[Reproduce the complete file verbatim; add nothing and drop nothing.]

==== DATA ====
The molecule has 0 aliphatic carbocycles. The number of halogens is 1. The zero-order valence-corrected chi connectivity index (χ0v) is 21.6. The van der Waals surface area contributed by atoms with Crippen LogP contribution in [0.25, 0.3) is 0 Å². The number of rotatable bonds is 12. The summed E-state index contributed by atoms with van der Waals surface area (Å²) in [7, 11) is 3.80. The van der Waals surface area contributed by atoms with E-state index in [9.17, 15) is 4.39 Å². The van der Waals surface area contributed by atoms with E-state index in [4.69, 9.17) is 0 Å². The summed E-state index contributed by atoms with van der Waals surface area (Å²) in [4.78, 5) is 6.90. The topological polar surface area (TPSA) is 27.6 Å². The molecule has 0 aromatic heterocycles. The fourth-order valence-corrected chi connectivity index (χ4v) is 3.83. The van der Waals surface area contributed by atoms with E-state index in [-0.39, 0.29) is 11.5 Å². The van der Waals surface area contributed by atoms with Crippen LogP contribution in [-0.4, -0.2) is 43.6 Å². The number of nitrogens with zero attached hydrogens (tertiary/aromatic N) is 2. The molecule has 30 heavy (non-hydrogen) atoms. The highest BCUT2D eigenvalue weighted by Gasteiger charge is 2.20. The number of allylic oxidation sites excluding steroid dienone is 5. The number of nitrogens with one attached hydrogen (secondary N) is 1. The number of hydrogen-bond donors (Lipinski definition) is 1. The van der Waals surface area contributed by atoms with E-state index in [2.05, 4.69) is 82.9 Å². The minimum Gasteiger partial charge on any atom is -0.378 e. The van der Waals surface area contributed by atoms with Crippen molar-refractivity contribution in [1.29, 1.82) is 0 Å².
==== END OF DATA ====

The molecule has 0 aliphatic carbocycles. The number of halogens is 1. The zero-order valence-corrected chi connectivity index (χ0v) is 21.6. The van der Waals surface area contributed by atoms with Crippen LogP contribution in [0.25, 0.3) is 0 Å². The number of rotatable bonds is 12. The summed E-state index contributed by atoms with van der Waals surface area (Å²) in [7, 11) is 3.80. The van der Waals surface area contributed by atoms with E-state index in [9.17, 15) is 4.39 Å². The van der Waals surface area contributed by atoms with E-state index in [4.69, 9.17) is 0 Å². The summed E-state index contributed by atoms with van der Waals surface area (Å²) in [4.78, 5) is 6.90. The topological polar surface area (TPSA) is 27.6 Å². The molecule has 0 aromatic heterocycles. The fourth-order valence-corrected chi connectivity index (χ4v) is 3.83. The van der Waals surface area contributed by atoms with E-state index in [-0.39, 0.29) is 11.5 Å². The van der Waals surface area contributed by atoms with Crippen LogP contribution in [-0.4, -0.2) is 43.6 Å². The number of nitrogens with zero attached hydrogens (tertiary/aromatic N) is 2. The molecule has 30 heavy (non-hydrogen) atoms. The highest BCUT2D eigenvalue weighted by Gasteiger charge is 2.20. The number of allylic oxidation sites excluding steroid dienone is 5. The number of nitrogens with one attached hydrogen (secondary N) is 1. The number of hydrogen-bond donors (Lipinski definition) is 1. The van der Waals surface area contributed by atoms with E-state index in [2.05, 4.69) is 82.9 Å². The minimum Gasteiger partial charge on any atom is -0.378 e. The van der Waals surface area contributed by atoms with Crippen molar-refractivity contribution in [1.29, 1.82) is 0 Å².